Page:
4 Areas You May Not Have Considered When Mitigating Hiring Bias

Biases are inevitable in the hiring process, but that doesn’t mean that nothing can be done about them. Counteracting bias requires a two-pronged approach: firstly, we can change the way we structure hiring to reduce the opportunities for our biases to be activated. Secondly, we can work to actively recognize and counteract bias when it occurs. Combined with assessment type and interview best practice, here are four areas that you should pay attention to.

1) Structural Changes That Prevent Bias in Hiring

Have you ever noticed how your initial thoughts about a product or experience often determine your final conclusion about it? How a perfectly choreographed opening action sequence sets you up to love an otherwise unexceptional movie, or how a messy rental condo colors your impression of the rest of your vacation?

So it is with people, too—the first thing you notice starts a chain of events that sends your associations toward outcomes negative or positive. Knowing this, it’s critical to structure your hiring process so that the things that matter most (at least, relative to the role) are those you encounter earliest and therefore become the focus of the process. This means you could:

  • Mask faces and names in applications before review
  • Hold initial interviews over the phone to create blind first impressions. Potentially, you could even do text-only interviews via a chat program
  • Actively focus interviewer attention on characteristics required for the job before, during, and after interviews when scores or impressions are recorded

Another option is to use tools that require minimal human judgment to assess candidates. For example, you might use a test that assesses critical thinking skills, or a simulated environment to see how well applicants can use an important piece of software. If you go this route, bear in mind that tools aren’t automatically free of bias. They may be less accessible to specific groups and were ultimately created by humans with their own biases.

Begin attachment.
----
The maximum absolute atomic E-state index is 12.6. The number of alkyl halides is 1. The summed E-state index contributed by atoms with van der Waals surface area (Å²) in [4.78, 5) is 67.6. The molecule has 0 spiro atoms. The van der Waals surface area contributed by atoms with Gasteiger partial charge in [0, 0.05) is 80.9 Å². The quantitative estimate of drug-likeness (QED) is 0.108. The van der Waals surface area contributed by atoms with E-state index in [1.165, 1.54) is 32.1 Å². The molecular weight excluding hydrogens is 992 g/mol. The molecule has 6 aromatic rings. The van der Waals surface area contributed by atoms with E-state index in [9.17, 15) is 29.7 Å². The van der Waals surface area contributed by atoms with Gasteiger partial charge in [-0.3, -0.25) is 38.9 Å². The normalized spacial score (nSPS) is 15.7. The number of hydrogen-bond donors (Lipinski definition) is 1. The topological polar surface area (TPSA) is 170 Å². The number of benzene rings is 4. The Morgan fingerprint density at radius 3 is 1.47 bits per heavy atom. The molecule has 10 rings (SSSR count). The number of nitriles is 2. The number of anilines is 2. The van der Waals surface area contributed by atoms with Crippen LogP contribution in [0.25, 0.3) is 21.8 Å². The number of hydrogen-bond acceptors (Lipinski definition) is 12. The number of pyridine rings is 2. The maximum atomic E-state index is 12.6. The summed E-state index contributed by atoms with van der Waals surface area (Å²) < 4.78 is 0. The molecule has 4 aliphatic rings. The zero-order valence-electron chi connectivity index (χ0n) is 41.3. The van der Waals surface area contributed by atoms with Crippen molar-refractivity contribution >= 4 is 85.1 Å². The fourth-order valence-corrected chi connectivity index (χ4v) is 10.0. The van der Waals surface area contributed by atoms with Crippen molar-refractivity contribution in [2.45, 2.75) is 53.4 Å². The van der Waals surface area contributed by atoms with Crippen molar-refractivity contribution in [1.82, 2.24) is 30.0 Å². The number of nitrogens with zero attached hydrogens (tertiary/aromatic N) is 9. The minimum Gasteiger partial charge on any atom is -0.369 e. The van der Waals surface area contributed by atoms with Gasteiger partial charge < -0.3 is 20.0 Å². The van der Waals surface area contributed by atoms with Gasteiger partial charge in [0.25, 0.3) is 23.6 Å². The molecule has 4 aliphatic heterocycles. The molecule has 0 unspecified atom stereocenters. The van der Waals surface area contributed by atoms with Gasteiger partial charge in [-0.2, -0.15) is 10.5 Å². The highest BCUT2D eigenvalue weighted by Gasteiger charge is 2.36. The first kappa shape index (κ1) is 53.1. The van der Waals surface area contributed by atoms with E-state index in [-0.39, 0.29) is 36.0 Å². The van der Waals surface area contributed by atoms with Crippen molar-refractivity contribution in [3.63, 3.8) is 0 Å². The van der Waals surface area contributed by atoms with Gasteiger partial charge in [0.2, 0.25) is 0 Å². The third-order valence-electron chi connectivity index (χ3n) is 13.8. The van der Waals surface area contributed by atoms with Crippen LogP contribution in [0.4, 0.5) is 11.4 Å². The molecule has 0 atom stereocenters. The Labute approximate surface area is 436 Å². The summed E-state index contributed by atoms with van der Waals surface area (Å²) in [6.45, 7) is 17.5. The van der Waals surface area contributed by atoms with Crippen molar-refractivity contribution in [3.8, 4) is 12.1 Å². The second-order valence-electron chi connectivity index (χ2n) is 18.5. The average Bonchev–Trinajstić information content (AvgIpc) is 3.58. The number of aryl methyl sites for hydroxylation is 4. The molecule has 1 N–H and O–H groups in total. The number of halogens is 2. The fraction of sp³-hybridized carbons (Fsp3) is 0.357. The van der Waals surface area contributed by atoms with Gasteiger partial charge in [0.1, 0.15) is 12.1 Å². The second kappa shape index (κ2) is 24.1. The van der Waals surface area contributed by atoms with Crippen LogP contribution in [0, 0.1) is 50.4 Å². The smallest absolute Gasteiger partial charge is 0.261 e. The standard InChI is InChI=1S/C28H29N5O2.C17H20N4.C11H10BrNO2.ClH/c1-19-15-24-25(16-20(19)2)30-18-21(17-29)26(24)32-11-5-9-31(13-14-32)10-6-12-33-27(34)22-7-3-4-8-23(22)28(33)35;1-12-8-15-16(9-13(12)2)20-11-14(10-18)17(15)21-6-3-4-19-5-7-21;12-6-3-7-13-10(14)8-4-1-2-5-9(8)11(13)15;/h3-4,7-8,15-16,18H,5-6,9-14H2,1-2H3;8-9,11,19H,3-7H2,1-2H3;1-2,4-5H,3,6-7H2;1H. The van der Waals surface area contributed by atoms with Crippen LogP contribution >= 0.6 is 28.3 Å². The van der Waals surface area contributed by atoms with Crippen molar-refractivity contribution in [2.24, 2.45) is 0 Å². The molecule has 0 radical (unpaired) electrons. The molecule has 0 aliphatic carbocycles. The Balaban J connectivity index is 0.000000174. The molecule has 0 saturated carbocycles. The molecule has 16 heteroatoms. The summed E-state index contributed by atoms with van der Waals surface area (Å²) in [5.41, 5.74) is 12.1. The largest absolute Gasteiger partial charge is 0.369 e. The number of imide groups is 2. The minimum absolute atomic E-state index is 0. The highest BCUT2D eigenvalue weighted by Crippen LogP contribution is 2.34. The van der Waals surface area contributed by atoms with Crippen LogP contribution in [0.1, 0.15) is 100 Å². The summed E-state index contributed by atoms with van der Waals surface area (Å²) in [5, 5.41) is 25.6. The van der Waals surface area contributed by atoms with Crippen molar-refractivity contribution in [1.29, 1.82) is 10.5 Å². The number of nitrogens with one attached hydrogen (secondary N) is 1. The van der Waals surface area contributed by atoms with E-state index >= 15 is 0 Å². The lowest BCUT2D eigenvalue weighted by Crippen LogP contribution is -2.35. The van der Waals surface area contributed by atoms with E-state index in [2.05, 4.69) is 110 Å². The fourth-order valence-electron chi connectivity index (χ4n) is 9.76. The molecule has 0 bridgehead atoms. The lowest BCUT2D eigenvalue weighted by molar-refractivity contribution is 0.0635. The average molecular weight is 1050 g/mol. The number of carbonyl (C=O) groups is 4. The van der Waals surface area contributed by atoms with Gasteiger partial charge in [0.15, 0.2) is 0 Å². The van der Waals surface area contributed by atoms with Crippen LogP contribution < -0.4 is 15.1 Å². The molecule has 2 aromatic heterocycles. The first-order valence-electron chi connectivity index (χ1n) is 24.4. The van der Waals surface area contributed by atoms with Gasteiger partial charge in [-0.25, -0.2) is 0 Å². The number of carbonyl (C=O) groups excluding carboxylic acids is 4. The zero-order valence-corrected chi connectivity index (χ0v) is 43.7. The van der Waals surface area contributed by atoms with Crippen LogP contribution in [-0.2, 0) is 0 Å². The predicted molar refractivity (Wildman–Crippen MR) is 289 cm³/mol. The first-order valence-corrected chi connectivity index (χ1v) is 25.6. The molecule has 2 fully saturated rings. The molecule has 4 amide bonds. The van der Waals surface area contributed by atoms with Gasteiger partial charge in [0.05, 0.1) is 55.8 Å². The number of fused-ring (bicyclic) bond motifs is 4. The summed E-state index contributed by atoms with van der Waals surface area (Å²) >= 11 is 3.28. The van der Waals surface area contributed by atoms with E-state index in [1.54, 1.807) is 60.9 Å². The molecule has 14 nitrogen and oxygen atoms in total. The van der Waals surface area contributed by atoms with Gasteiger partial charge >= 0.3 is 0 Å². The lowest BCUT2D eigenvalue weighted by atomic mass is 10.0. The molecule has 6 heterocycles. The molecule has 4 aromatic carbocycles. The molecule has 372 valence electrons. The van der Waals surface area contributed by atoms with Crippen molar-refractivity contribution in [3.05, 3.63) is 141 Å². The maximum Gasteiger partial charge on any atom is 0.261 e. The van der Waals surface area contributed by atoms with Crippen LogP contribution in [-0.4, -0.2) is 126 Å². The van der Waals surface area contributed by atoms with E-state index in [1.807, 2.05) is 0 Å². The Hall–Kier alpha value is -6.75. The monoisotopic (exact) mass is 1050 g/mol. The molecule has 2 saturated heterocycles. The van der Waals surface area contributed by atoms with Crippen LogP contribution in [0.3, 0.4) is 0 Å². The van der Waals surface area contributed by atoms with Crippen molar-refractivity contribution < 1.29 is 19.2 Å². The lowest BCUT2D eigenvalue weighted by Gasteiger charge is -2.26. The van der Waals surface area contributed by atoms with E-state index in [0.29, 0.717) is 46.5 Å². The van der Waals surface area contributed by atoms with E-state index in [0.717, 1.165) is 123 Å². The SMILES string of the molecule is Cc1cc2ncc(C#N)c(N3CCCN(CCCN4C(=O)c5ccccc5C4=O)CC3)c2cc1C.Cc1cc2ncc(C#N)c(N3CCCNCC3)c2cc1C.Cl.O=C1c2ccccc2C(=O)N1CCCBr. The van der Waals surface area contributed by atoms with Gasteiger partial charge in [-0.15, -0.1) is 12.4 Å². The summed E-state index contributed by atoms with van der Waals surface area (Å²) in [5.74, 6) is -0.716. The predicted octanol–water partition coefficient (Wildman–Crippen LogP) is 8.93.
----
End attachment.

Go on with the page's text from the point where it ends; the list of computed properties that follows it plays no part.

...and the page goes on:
2) Recognizing and Countering the Bias of Hiring Professionals

Actively recognizing and countering bias is perhaps less straightforward than it sounds. We can’t simply flip a switch and change our entire conscious and unconscious outlook. Instead, organizations need to start deploying a wide range of countermeasures that slowly tip the balance away from unexamined, placeholder thinking.

  • Change how you think: Note that this is as much about the how as the what. Decision-makers should be encouraged to slow down their thinking—pausing at each step to examine their thoughts, taking time to seek feedback from others, and make decisions as a group. This process will expose decision-makers to how others think, allowing them to better consider different perspectives in their decision-making.
  • Get involved with other groups: Encourage team members to seek out and support projects and programs that encourage positive images of persons of color, LGBTQ+ people, veterans, individuals with disabilities, and women. These could be within the organization, such as company-sponsored Employee Resource Groups (ERG), or initiatives in the community.
  • Counter-stereotypical imagery: Train your brain to recall counter-stereotypical examples that could overwrite more entrenched and less useful ones. If, for instance, when someone says “doctor,” you think male and white, work on thinking about all people you’ve encountered who contradict this.